Nestled in the rural surrounds of Bruny Island, Tasmania, Coopworth is a contemporary interpretation of a country farmhouse. The site’s resident Coopworth sheep, the wide-ranging views to the water and mountain ranges beyond, as well as the weathering red lead shacks dotted over the island provide an ever-changing landscape with which the house converses.
The footprint of the house is consciously constrained to maximise arable land yet maintains generosity in its thoughtful internal arrangement. Internally, the contrast of lofty volumes and snug spaces are accentuated by a utilitarian palette of plywood linings and concrete floors, drawing focus to a dramatic ceiling lined with Coopworth wool from the property. Sealed with clear, polycarbonate corrugated sheeting, the wool adds to the thermal performance, while celebrating the agricultural connections as an abstract wool fresco.
The northern elevation establishes a rhythm of window niches, capturing the view. Frameless windows are pushed to the edge of the floorplate to embrace wild winds and rains - at once immersed in the beauty and brutality of the weather and well protected from it.
On the western elevation, the ubiquitous chimney stack seen on the historic shacks is reimagined as a sunken bath, thus connecting the bather to the surrounding paddock and resident sheep, as well as long views to the bay beyond.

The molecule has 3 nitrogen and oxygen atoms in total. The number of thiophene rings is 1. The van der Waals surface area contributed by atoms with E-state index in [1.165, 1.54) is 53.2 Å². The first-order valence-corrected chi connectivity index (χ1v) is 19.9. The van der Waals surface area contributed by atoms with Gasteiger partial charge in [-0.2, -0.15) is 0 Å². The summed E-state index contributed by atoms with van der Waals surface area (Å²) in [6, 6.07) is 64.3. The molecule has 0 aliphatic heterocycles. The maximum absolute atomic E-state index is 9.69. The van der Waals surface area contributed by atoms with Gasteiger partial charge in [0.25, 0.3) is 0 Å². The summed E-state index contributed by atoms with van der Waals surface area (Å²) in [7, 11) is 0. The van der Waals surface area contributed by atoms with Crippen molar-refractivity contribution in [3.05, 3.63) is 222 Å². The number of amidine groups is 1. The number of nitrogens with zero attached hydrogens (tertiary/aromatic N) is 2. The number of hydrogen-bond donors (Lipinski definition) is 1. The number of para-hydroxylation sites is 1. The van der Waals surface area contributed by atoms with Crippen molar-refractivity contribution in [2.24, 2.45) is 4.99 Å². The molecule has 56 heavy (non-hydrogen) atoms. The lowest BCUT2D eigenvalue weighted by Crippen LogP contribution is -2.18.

While designed to accommodate two principal occupants, the house can be opened up to host family and friends through creative interpretations of Australian verandah sleepouts and caravan bunk beds. Window bays are bordered with sunken beds; a camping-like arrangement nurturing familial connections. An attic-like mezzanine serves as study space and guest bedroom, while an additional plywood-lined bed is discreetly integrated amongst a wall of joinery. Bespoke details, including a folded steel firewood stand and leather-wrapped bathroom fittings, add further interior grain.
The house addresses accessibility, longevity and sustainability. In-ground trenches eliminate roof gutters, while all but one roof penetration is removed, mitigating leaks and fire risks. Compact spaces that can be closed off when not in use significantly reduce heating and cooling demands. UV heat and radiation is absorbed by the ‘internal eave’ of day beds in peak summer, while concrete floors, wool-lined ceilings, operable ventilation panels and ceiling fans effectively moderate temperatures. A large solar array and water tanks on the nearby farm sheds provide a self-sustaining water and power supply, while an efficient, slow-combustion wood fire is the main source of heating. Spaces are designed for universal access, with consideration of family with disabilities and the couple’s potential future needs.
The house’s lightweight construction eased transportation of building supplies to the remote site, while local trades were called upon to reduce travel and build ties with the community. Natural and locally sourced products were favoured, including plywood and recycled timber. Furniture and LED lighting is locally designed and made. Charred timber sculptures by local first nation artist, Robby Wirramanda, provides an arresting, site-specific addition protecting the septic field from farm machinery, reiterating the balance between the pragmatic and poetic within the landscape.